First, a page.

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(On the occasion of the first performance of Psalm 130)
There are some premières where it is not in the first instance the composer whom we aught to congratulate, but ourselves, because we have been privileged to witness an important event. The central work in the sixth Extraordinary concert of the Dresden Philharmonic Orchestra was Friedhelm Rentzsch's Psalm 130, "Aus tiefster Not schrei ich zu dir" for alto voice and orchestra…
This work is the testament of a committed modern artist…, who feels the world's misery and responds to it with - please forgive the old - fashioned sounding word - a message. Rentzsch puts his message… across with the greatest sensitivity …
The treatment of the text is mostly quiet and restrained, but it creates extremes of tension. It is almost unbelievable, the way the music sinks into silence at the close. Rentzsch's attitude is not one of tearful distress, it is a struggle to understand, a search for a way… to make us hear the call to charity and fellow-feeling.
Peter Zacher, Dresdner Neueste Nachrichten, 15.2.93

(on a performance of the Quartet for Clarinet, Violin, Viola and Double Bass (1989) in a chamber music concert of the Sächsische Staatskapelle in the Semper Oper House, Dresden)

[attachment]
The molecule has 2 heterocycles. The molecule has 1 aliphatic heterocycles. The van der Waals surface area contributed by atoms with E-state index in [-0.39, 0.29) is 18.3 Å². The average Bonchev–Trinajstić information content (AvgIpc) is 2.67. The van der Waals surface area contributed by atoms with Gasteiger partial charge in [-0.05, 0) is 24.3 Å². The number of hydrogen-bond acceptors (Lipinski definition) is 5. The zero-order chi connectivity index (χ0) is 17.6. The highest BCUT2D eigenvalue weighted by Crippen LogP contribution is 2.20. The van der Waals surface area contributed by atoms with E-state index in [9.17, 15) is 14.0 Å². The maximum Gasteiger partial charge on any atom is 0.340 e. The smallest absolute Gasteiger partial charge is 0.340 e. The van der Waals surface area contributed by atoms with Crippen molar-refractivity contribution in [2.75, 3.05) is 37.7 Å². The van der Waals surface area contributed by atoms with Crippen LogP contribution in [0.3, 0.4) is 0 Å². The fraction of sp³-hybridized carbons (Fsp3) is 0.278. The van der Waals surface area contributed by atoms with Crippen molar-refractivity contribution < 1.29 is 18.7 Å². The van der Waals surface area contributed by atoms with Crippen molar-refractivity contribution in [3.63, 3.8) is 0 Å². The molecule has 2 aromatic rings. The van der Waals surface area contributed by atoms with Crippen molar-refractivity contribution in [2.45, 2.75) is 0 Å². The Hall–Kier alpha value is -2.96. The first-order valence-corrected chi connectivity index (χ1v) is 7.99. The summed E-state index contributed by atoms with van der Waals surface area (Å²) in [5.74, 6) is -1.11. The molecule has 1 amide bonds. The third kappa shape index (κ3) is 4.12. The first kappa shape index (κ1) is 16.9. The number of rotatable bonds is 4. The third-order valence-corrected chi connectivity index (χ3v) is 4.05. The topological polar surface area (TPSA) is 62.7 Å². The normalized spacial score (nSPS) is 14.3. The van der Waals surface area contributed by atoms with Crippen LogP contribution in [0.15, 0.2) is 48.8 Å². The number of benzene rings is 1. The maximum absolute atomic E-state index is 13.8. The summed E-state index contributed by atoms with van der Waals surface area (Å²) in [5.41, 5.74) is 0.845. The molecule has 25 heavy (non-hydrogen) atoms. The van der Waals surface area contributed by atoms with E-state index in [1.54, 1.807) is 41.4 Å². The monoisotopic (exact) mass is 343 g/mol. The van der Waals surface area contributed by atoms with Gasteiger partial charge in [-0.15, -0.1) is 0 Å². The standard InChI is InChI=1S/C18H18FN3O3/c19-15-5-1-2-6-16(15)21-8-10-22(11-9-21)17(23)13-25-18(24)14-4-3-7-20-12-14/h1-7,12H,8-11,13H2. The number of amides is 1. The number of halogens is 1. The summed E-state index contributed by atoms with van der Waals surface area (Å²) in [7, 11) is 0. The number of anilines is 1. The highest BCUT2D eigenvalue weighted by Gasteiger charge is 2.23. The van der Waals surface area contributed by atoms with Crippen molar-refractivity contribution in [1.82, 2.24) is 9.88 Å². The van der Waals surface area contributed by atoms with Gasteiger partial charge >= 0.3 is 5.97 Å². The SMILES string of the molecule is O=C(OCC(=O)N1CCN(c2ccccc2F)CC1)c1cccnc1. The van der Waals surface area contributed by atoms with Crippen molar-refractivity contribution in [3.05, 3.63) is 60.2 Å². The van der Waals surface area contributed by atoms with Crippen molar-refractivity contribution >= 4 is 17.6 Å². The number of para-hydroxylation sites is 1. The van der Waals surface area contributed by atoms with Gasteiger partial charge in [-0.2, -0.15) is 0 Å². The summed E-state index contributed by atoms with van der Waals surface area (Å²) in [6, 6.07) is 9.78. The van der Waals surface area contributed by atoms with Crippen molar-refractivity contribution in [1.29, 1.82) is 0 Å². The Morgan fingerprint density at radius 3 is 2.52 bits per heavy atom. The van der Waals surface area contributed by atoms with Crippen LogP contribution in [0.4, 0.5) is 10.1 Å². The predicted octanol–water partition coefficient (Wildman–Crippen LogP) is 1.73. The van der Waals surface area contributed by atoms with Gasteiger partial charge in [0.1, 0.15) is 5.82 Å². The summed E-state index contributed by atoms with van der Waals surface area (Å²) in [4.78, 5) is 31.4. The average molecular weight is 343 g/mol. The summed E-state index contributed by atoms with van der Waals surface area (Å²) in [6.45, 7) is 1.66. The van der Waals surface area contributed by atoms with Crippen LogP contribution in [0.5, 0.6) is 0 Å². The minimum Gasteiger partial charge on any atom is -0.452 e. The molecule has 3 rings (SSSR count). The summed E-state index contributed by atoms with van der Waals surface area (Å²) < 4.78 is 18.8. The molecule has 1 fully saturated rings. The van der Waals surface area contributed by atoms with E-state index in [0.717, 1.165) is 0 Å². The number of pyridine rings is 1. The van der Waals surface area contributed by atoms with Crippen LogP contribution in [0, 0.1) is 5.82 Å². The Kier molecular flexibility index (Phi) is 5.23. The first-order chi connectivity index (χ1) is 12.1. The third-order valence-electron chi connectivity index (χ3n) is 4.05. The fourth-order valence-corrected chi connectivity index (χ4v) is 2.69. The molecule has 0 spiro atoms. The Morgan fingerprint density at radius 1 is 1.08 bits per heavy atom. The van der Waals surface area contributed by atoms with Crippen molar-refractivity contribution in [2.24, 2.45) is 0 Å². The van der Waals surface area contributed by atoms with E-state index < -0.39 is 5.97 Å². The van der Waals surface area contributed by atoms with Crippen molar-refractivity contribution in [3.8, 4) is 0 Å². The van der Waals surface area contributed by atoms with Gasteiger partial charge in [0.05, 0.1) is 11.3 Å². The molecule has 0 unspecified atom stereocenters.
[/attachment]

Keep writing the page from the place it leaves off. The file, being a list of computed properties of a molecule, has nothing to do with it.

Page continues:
Typical for Rentzsch: although he makes no mention of a "program", he has one. It would be too easy for him simply to play with the contrasts between the building-up in the relaxing of tension, or even to engage in the resolution of conflicts. Melodic lines intertwine and allow the music an expressive freedom. Lyrical passages are rudely interrupted. An intelligent, profound piece of music.
Hans Peter Altmann, Dresdner Neueste Nachrichten, 6.1.2001

(on the occasion of the first performance of Orchestermusik III by the Dresdner Philharmonic Orchestra)
I don't remember that I… ever drew breath. I knew what I was to hear, was familiar with the score… but still I was gripped from the moment on. Two great crescendi lead to outbursts of violence and then let the music fall back in on itself. At the end one has passed through a vale of tears, but without the music's ever slipping into pathos. It I an honest and truthful depiction of the world in which we live.
Peter Zacher, Dresdner Neueste Nachrichten, 6.6. 1995

With his lucid structure Rentzsch made continual demands on our emotions. From a fin-spun pianissimo develop two fortissimi which make the hairs rise on the nape of one's neck-outbursts which reach their climax quickly and then come to rest… in a "composed silence"
Thomas Berlin, Sächsische Zeitung 6.6.1995

(on a later performance of the same work in the Kreuzkirche in Dresden)
Questions are posed uncompromisingly, expressed in different ways and repeated with increasing rhythmic and melodic complexity. The quotation "Nun danket alle Gott" ["Now thank we all our God"] is far from being an "easy answer". Rentzsch allows us to see a reflection of himself and his view of this imperfect world.
Hans Peter Altmann, Dresdner Neueste Nachrichten, 17.5 1999

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